Glastron

Self important Dufus. Look it up.....

santeewelding
santeewelding

Is yours. And, your supposition is Pollyanna. One exclamation point, by the way, would have sufficed. Two indicate excitability, which a professional is not. You are dismissed. You may go, now.

NickNielsen
NickNielsen

He's probably very good at what he does. But I don't think his observations apply in my case...or in many others. In his original post, he states: [i]I hear people in my office saying this all the time "I'm so busy, I don't have time". I then carefully observe their work habits, how much self-discipline they have. How much are they concerned with real quality? Do they routinely test - (all of the items in your article), on a monthly or weekly or quarterly basis?[/i] He then accuses and condemns: 'If the answer isn't positive to most of those questions - then the problem isn't that you "don't have time" - [b]you don't have time, because you are DISORGANISED, and you have no discipline, you have no ROUTINE, you have no maintenance plan, you have no QUALITY control.[/b]' (my emphasis) He then later states: [i]I am NOT an IT person, I am a data management expert. Along with that comes the ability to observe behaviour, and I base what I say on what I have seen in the IT departments I have worked for. Always the same "I am SO busy!! Can't see the wood for the trees..."[/i] Data management, not field service. Observation, not experience. And those observations most likely in an office environment; I've not seen many data managers out where I'm at. I don't think he has a clue what my work environment is like and stated that his assertions [u]sounded[/u] "condescending and misinformed." His interpretation of that was that I was calling him an idiot; he apparently felt the need to respond as such. I think he's wrong when it comes to call response and said so. If I had no respect for him, I would have accused him of graduating from an American school.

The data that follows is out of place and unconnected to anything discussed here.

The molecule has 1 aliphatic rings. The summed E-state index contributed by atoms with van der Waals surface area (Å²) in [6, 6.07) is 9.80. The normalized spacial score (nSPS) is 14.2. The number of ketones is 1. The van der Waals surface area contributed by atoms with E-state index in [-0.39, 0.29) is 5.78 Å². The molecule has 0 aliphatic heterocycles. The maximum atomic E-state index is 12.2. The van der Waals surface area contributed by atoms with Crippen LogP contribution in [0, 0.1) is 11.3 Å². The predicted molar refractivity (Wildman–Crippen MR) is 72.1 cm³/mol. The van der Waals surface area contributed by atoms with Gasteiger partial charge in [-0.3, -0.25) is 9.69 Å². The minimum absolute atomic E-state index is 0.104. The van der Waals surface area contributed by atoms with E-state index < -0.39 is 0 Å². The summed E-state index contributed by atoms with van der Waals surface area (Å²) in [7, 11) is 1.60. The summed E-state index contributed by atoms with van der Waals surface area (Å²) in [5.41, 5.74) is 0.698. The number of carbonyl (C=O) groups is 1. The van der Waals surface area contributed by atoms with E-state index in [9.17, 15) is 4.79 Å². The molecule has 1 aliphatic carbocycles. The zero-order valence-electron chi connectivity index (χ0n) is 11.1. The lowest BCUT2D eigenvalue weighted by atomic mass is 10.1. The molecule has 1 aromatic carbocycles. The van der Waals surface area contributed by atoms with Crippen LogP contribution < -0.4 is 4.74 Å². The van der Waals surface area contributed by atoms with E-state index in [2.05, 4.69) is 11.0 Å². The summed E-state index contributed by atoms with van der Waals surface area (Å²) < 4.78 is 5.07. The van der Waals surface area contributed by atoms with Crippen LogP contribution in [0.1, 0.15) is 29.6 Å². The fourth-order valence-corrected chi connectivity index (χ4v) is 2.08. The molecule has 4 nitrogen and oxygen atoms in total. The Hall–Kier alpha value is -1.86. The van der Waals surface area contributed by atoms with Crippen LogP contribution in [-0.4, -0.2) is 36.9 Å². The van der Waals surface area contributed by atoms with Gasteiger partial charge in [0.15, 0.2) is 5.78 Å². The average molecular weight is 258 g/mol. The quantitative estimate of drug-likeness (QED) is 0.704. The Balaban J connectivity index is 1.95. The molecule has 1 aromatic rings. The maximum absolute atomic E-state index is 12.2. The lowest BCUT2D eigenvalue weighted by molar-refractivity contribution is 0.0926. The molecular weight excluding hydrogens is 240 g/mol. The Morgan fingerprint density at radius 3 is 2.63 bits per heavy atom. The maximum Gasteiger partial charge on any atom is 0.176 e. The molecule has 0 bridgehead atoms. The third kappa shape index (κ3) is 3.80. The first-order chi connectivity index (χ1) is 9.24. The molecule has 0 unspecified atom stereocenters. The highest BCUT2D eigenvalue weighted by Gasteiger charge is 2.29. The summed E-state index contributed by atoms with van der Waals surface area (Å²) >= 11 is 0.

wfs1946
wfs1946

Neither one of you impress me as being professionals. Whatever happened to mutual respect, whether you like each other or not? This is supposed to be a forum of professionals helping professionals. I would help either one of you if I could because of that, whether I like you or not ... Which, by the way, I don't!!

NickNielsen
NickNielsen

C2H5OH wrote that. I thought it did very well. No profanity, no name-calling, not even a spelling error.

boxfiddler
boxfiddler

You know damned well we read minds. :0

santeewelding
santeewelding

In far, far fewer -- or, no words, at all. Must be your youth and misspent testosterone, young man. Having met and grinned at you personally, old guy, I don't think so.

NickNielsen
NickNielsen

That's one hell of a rant, and all because I disagreed with you. Or was it the dismissal that set you off? Either way, no skin off my back. Hope you had fun typing it up. May you have the Christmas you wished me. edit: And, by the way DAVE, DAVE's name does not appear in DAVE's TR handle. If DAVE is going to take offense at being referred to as "you", DAVE might want to change DAVE's TR handle from staffordd to staffordDAVE or even DAVEstafford. It would then be so much easier for those of us who might possibly be so ignorant and uneducated that we disagree with DAVE's exalted intellect to show the proper respect. Or not. {hawks and spits}